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Program Office keeps C-5M Super Galaxy fleet in flight

U.S. Service members unload a U.S. Army UH-60 Black Hawk helicopter from a U.S. Air Force C-5 Galaxy transport aircraft at Bagram Airfield, in Parwan province, Afghanistan, Feb. 2, 2013.  (U.S. Army photo by 1st Lt. Henry Chan/Released)

U.S. Service members unload a U.S. Army UH-60 Black Hawk helicopter from a U.S. Air Force C-5 Galaxy transport aircraft at Bagram Airfield, in Parwan province, Afghanistan, Feb. 2, 2013. (U.S. Army photo by 1st Lt. Henry Chan/Released)

Four C-5 handles in the as-built configuration fresh out of the metallic ‘3-D printer.’ (Courtesy photo)

Four C-5 handles in the as-built configuration fresh out of the metallic ‘3-D printer.’ (Courtesy photo)

ROBINS AIR FORCE BASE, Ga. (AFLCMC) – Ensuring the Air Force’s largest plane is able to operate for years to come isn’t a small feat, but the Air Force Life Cycle Management Center’s C-5M Super Galaxy Program Office is successfully leading efforts to keep the plane relevant and in the fight.

Standing as tall as a six story building, nearly the length of a football field, and with a maximum takeoff weight of close to a million pounds, the C-5M Super Galaxy is massive, and plays an important role in operations around the world.

“The C-5 transports cargo and personnel for the entire U.S. Department of Defense,” said Janet Maddox, chief of the program office, and leader of a 300 person team responsible for the aircraft. “It can be emergency relief supplies, firetrucks, airplanes, vehicles, you name it, the C-5 has probably carried it at some point.”

In addition to supporting DOD operations, the C-5 also supports other federal agencies to include NASA, and has carried satellites, the Hubble Space Telescope and parts of the International Space Station.

So far, in Fiscal Year 2020, the C-5 fleet has flown more than 32,103 hours, 7,074 sorties, and 4,157 missions.

With a service life up through 2040, the fleet has a lot of miles left, and the program office is working a number of structural and mechanical modifications to keep it in flight.

Some of the work includes the BATMAN Fitting repair which ensures adequate structural strength in the tail section.  This work is being accomplished on the entire C-5 Fleet and is expected to be complete by next year.

“This important repair ensures the C-5 will continue to fly safely for many years to come.  The BATMAN fitting is so named due to the fittings appearance of the BATMAN character with arms and cloak extended…cool, huh?” said Clay Elliott, a C-5 Structures subject matter expert.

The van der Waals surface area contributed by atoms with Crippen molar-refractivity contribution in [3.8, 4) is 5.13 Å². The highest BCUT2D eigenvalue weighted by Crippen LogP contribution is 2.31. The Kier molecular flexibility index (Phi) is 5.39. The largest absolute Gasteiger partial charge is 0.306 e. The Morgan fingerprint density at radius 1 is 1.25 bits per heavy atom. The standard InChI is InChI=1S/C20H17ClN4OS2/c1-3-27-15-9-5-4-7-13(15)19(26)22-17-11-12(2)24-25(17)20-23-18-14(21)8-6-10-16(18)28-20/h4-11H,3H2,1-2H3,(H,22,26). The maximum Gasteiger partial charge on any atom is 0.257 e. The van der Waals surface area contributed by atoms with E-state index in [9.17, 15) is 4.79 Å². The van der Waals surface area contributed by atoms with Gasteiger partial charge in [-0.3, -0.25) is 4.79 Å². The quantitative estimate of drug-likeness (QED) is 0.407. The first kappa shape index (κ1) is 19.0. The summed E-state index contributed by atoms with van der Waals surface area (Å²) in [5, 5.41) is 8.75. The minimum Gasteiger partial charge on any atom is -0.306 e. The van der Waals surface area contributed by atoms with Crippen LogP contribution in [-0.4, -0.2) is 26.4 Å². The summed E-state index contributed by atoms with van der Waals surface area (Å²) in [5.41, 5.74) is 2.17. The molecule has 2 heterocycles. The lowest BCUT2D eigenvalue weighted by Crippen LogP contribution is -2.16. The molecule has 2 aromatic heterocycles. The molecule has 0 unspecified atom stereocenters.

Additional modifications include the Pylon-to-Wing Interface (PWI) structural reinforcement to maintain necessary strength where the engine pylons attach to the wing, and upgrading defensive mechanisms and avionics components throughout the aircraft.  These modifications allow the C-5 to operate in contested environments, ensuring its continued Global Reach.

Additive manufacturing (AM), more commonly known as 3D printing, is also playing a role in sustaining the fleet and cutting costs.

“We currently have 133 parts flying in the fleet that were made from additive manufacturing, to include panels, and handles,” said Maddox. “We are continuing to evaluate expanding that list to include more parts if we can.”

A great example of the benefits of additive manufacturing is the Ramp Bell Crank Assembly. The Air Force has been unable to find a supplier to produce the part and has been pulling replacements from retired aircraft when the part fails. With this supply almost depleted, the Air Force was able to use additive manufacturing to produce replacements in only two weeks and at a lower cost.

 Another example is the C-5 pressure door handle.

“The C-5 pressure door handle is expensive, for what it is: basically a small bar of metal with a bolt in the middle of it that it pivots around,” said Matthew Harvey, C-5 structures engineer and AM lead. “A redesign of the legacy 4F41290-103A handle using additive manufacturing with an aluminum alloy generated around a nearly 95 percent cost savings for the Air Force.”

The program office is also working an initiative with the Georgia Tech Research Institute and the Rapid Sustainment Office to implement Conditions Based Maintenance Plus (CBM+) to predict when aircraft parts are going to fail so that they can be replaced prior to failure.

The main goal of CBM+ is to eliminate unscheduled maintenance, therefore ensuring aircraft are available to meet the flying schedule. 

The Air Force is learning from Delta Airline’s 10-year CBM+ journey.

The C-5 Program Office developed sensor-based algorithms for the Engine Bleed Air System, Air Cycle Refrigeration System, and the Thrust Reversers that drove 14 predictive maintenance actions, thereby avoiding unscheduled breaks.  Although this effort remains in the very early stages of implementation, it will fundamentally change the C-5 maintenance response and reliability posture in the future. 

“The C-5 mission is an important one, and it doesn’t happen without the hard work of our personnel across the enterprise,” Maddox said. “The C-5 is unique and it’s a small fleet of only 52 aircraft. Everything we do is all about keeping the aircraft capable, affordable, safe, and flying.”